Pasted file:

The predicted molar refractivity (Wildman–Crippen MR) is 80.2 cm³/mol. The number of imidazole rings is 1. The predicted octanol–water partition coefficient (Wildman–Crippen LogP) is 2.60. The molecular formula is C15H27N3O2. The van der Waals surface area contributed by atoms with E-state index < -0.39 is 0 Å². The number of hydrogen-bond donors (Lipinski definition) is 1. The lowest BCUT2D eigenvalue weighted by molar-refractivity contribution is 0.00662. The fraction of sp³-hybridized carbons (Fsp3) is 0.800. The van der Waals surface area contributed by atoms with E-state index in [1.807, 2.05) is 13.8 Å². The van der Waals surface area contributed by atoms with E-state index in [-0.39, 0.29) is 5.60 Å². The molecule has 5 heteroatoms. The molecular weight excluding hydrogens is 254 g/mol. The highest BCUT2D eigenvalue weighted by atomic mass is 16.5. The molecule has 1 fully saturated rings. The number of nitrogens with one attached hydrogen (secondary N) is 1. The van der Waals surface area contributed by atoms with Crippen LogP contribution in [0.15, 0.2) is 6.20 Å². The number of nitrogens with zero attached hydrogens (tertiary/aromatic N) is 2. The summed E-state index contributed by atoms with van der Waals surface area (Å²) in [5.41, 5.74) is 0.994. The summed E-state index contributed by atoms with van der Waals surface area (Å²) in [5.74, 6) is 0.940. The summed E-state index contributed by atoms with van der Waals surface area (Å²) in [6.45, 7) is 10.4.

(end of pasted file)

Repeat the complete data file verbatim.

The predicted molar refractivity (Wildman–Crippen MR) is 80.2 cm³/mol. The number of imidazole rings is 1. The predicted octanol–water partition coefficient (Wildman–Crippen LogP) is 2.60. The molecular formula is C15H27N3O2. The van der Waals surface area contributed by atoms with E-state index < -0.39 is 0 Å². The number of hydrogen-bond donors (Lipinski definition) is 1. The lowest BCUT2D eigenvalue weighted by molar-refractivity contribution is 0.00662. The fraction of sp³-hybridized carbons (Fsp3) is 0.800. The van der Waals surface area contributed by atoms with E-state index in [1.807, 2.05) is 13.8 Å². The van der Waals surface area contributed by atoms with E-state index in [-0.39, 0.29) is 5.60 Å². The molecule has 5 heteroatoms. The molecular weight excluding hydrogens is 254 g/mol. The highest BCUT2D eigenvalue weighted by atomic mass is 16.5. The molecule has 1 fully saturated rings. The number of nitrogens with one attached hydrogen (secondary N) is 1. The van der Waals surface area contributed by atoms with Crippen LogP contribution in [0.15, 0.2) is 6.20 Å². The number of nitrogens with zero attached hydrogens (tertiary/aromatic N) is 2. The summed E-state index contributed by atoms with van der Waals surface area (Å²) in [5.41, 5.74) is 0.994. The summed E-state index contributed by atoms with van der Waals surface area (Å²) in [5.74, 6) is 0.940. The summed E-state index contributed by atoms with van der Waals surface area (Å²) in [6.45, 7) is 10.4.